Open solution for outpatient care
With the large-scale movement of outpatient care and day-care to new premises at Eugeniavägen 3, in Karolinska University Hospital's new hospital building, both personnel and patients will encounter a new environment that is adapted to a new way of working.
As soon as you walk through the entrance at Eugeniavägen 3, you are met by an atmosphere of openness and an environment that feels more like a modern hotel and conference facility than a hospital. It is light and airy, and particularly attractive, with different types of wood sourced from the Scandinavian region. Lining this space are a cash desk, reception and, on the same floor, a food court with a bar, a self-service food outlet and a restaurant with an open kitchen.
Visitors are also met by a large mural, "Stenbrottet" (the quarry) by the artist Andreas Eriksson. This 11 metre-high and 6.5 metre-wide painting is a natural visual point in the entrance hall and a kind of signature piece for the hospital as a whole.
"I see something new every time I look at it. It has elements that suggest hope and light, but there are also darker features. That's just what it is like for people coming into a hospital," says Annelie Liljegren, a consultant and expert who is responsible for transferring patients over to the new hospital buildings.
Annelie Liljegren, a consultant and expert who is responsible for transferring patients over to the new hospital buildings, thinks that the outpatient care section of the hospital will exceed expectations.
The big move on 23 April will, in principle, see all the outpatient departments moving into the new premises. D-day, which Annelie Liljegren has been anticipating since late 2008 when she joined planning of the New Karolinska in Solna. She has been involved in work on the project for ten years.
Naturally, there were innumerable trips and lots of discussions about every detail, but now that she can see the results and at the same time feel the frisson of anticipation prior to the opening, she says that it comes up to her expectations.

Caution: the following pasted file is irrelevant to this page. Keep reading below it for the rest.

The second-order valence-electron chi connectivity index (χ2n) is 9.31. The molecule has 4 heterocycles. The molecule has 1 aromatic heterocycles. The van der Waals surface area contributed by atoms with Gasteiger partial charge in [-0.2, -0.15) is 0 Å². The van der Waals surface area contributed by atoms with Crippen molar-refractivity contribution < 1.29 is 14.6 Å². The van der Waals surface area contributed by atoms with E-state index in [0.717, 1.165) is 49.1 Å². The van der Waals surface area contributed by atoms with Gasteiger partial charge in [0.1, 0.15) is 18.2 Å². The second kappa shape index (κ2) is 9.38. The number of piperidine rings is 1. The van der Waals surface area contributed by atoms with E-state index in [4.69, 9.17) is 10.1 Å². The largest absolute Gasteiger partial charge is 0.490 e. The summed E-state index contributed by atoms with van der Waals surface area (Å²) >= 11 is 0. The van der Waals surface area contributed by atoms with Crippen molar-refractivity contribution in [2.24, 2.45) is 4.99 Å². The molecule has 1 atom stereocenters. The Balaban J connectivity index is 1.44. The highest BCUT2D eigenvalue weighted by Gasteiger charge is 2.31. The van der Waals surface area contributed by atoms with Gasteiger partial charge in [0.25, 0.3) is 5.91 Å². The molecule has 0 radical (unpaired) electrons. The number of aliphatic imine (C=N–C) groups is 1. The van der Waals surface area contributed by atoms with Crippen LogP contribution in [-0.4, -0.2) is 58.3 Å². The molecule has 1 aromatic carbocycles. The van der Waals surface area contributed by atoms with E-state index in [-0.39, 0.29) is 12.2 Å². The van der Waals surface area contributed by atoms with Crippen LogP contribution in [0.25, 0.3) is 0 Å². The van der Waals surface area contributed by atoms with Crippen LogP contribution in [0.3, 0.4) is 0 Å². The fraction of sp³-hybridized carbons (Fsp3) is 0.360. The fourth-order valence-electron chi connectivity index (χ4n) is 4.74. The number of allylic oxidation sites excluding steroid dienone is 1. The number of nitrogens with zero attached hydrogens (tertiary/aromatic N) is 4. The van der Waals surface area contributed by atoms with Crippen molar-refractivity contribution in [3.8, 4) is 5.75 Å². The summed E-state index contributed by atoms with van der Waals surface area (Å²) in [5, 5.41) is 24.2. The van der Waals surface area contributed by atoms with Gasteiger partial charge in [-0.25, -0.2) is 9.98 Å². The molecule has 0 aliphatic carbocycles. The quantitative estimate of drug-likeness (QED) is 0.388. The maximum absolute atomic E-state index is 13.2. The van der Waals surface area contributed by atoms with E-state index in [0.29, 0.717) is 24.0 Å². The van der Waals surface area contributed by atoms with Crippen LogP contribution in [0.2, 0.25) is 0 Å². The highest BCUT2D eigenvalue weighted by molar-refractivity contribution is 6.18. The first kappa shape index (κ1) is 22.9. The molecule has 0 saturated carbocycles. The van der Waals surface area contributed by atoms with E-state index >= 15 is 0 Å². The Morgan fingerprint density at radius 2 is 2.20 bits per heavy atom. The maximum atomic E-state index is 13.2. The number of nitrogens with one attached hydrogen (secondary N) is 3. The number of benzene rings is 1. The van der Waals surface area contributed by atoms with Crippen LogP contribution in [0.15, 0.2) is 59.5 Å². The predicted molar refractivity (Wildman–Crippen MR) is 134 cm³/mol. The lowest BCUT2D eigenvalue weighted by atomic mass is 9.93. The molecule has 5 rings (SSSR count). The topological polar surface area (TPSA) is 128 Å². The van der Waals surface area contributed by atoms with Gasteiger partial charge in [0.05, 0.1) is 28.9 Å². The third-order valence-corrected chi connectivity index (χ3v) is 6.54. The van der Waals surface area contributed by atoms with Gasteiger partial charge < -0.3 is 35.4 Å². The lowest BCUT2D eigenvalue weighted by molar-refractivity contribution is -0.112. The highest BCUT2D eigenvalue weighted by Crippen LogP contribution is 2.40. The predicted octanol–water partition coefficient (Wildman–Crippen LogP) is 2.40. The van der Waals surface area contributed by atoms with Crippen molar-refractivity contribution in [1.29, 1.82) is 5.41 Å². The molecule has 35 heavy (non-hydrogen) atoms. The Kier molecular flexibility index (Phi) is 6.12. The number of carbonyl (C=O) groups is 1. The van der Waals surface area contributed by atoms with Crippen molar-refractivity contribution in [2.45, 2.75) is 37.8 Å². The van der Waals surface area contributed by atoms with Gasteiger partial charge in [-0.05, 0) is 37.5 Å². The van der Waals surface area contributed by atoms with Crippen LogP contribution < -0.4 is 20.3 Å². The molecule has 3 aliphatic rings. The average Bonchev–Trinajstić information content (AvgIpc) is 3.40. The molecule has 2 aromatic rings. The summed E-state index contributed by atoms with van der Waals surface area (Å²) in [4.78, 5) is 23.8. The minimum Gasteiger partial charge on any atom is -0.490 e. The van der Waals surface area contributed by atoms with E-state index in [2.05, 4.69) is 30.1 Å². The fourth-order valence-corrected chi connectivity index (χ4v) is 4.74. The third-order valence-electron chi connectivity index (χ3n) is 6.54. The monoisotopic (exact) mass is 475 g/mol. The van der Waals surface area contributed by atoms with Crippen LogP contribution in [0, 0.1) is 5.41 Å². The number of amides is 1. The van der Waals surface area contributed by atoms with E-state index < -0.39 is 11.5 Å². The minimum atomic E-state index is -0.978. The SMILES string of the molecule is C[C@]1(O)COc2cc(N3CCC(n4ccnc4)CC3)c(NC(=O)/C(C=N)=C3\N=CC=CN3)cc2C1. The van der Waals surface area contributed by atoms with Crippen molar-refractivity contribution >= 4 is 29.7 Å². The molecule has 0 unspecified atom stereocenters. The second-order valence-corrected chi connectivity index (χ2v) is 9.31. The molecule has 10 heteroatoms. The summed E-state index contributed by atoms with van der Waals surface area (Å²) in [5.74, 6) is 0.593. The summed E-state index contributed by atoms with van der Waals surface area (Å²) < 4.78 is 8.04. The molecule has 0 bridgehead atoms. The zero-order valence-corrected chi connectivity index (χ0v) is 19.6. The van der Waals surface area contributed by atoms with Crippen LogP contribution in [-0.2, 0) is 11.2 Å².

"It was even better than I had imagined, and my hope is that patients and their family members who come here experience the sense of calm that permeates this place. There are places here where you can go to switch off from nagging thoughts."
Prior to the move, most of the preparations were in place to ensure that the transition would go as smoothly as possible. In the period leading up to 22 April, equipment was gradually moved to the new premises. The departments reduced the number of appointments to make this possible and there was even a soft start on opening with about 1,500 patient visits, compared with the usual figure of about 2,000.
"Of course there will be some things that will not work, but the preparations have been extremely precise, as is also the case with the IT system, which was test-run a number of times," says Annelie Liljegren.
For the first few days there will be extra personnel on duty in the foyer to help visitors find their way. It may well be needed, because the signage is not what people are used to at hospitals. Instead of boards or signs saying cardiology outpatients, ears, endocrinology and such like, there are now combinations of letters and numbers that show the way. There is of course a thinking behind this. Outpatient care activities will pay as little attention to the old form of dividing care into various specialisms as at the new Karolinska site in Solna. Activities are now value-based and divided into different themes. The rooms in outpatient care will reflect this and, in order to achieve maximum flexibility, rooms will also change function as required. In principle, all outpatient departments in the premises are built to follow the same form.